The first of the three new intercontinental ballistic missiles that are being developed by the PRC is the DF-31 (or East Wind 31). It is estimated that the DF-31 will be a three-stage, mobile, solid-propellant ballistic missile. It will be deployed on a mobile erector-launcher.
The DF-31's 5,000-mile range will allow it to hit all of Hawaii and Alaska and parts of the state of Washington, but not other parts of the continental United States.24 Due to its limited intercontinental range, the DF-31 is most likely intended as the replacement for the PRC's aging CSS-3 force, rather than for the longer range CSS-4 ICBM.
The DF-31 missile may be tested this year. Given a successful flight program, the DF-31 could be ready for deployment as early as 2002.
The collapse of the Soviet Union has changed the PRC's strategic outlook, prompting the development of extended range missiles. To this end, the PRC is planning an even longer-range, mobile ICBM to add to its already deployed CSS-4 missiles. This new missile is believed to have a range of more than 7,500 miles, allowing the PRC to target almost all of the United States. These missiles can be deployed anywhere within the PRC, making them significantly more survivable.
The JL-2 (Julang 2, or Great Wave 2) is a submarine-launched version of the DF-31. It is believed to have an even longer range, and will be carried on the PLA Navy's Type 094-class submarine. Sixteen JL-2 missiles will be carried on each submarine.25
The JL-2's 7,500 mile range will allow it to be launched from the PRC's territorial waters and to strike targets throughout the United States.26
This range would allow a significant change in the operation and tactics of the PRC's nuclear-powered ballistic missile submarines. Instead of venturing into the open ocean to attack the United States, the Type 094-class submarines could remain near PRC waters, protected by the PLA Navy and Air Force.
Additionally, if the JL-2 were to employ a shroud to protect its warhead as do the majority of submarine-launched ballistic missiles today, this would be the first use of a shroud or fairing on a PRC missile.
The PRC's Medium- and Short-Range Ballistic Missiles
The PRC is also deploying, or developing for future deployment, a series of short- and medium-range ballistic missiles, including both liquid- and solid-propellant technologies. Some are armed with conventional warheads and others with nuclear warheads. These missiles present a threat to U.S. forces deployed in the region, and to U.S. allies and friends in the region.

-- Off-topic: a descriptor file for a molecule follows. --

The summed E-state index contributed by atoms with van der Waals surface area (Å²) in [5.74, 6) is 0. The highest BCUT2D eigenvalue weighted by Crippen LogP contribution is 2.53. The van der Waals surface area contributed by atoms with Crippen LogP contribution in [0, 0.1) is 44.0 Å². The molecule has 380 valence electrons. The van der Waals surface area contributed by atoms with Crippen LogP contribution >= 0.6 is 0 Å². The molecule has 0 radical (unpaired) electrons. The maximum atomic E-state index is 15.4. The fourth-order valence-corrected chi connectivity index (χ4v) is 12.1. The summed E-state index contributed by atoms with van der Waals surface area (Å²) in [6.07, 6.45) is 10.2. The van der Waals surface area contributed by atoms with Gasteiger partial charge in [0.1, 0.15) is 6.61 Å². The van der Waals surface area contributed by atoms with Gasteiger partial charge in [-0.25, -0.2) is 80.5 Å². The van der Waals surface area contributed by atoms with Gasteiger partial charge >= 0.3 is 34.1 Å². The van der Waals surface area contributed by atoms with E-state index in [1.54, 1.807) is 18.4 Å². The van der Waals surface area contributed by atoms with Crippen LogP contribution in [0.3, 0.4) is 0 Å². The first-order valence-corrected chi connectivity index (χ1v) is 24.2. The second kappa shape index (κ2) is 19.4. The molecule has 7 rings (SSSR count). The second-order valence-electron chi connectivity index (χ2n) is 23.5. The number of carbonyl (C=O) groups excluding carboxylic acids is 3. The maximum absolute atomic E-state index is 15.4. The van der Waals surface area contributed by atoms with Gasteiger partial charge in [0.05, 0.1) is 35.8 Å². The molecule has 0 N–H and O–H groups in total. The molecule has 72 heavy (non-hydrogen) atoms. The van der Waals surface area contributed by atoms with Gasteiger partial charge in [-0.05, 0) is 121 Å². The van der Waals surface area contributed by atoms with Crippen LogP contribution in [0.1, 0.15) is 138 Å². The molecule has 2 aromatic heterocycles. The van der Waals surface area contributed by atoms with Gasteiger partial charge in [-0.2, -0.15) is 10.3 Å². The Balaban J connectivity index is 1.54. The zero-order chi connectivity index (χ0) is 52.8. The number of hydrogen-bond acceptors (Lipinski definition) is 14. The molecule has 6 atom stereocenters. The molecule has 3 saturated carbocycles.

The PRC's short- and medium-range ballistic missiles include the CSS-6 short-range ballistic missile, the CSS-X-7 short-range ballistic missile, and the CSS-5 medium-range ballistic missile. The PRC is also developing new versions of its short-range ballistic missiles, and may produce these systems in larger quantities than earlier-generation PRC ballistic missiles.
The PLA's CSS-6 (DF-15 or East Wind 15; also known as the M-9) is an advanced, solid-propellant, short-range ballistic missile that uses 1990s technology. It has a range of 375 miles. It is a road-mobile missile, launched from a transporter-erector-launcher. The CSS-6 may be fitted with nuclear warheads or with an enhanced radiation weapon (neutron bomb).
According to published reports, the majority of the PRC's CSS-6 missiles are deployed adjacent to Taiwan.
The PRC may attempt various means to improve the CSS-6's accuracy. The PRC claims to be planning to use the Global Positioning System (GPS) on its "M" missiles, which likely include the CSS-6, CSS-X-7, and other short-range ballistic missiles.
On two recent occasions, the PRC has launched a number of CSS-6 missiles towards Taiwan as a means of political intimidation. In July 1995, the PRC fired CSS-6 missiles to a location north of Taiwan in an attempt to influence Taiwan's parliamentary elections. In March 1996, the PRC again launched CSS-6 missiles to areas north and south of Taiwan's two major ports in an effort to influence its presidential elections.
The PRC is also developing the CSS-X-7 (DF-11 or East Wind 11; also known as the M-11) short-range ballistic missile. The CSS-X-7 is a mobile, 185-mile range solid-propellant ballistic missile that is launched from a transporter-erector-launcher. This missile has been exported to Pakistan. The main advantage of the CSS-X-7 over the CSS-6 is its ability to carry a larger payload.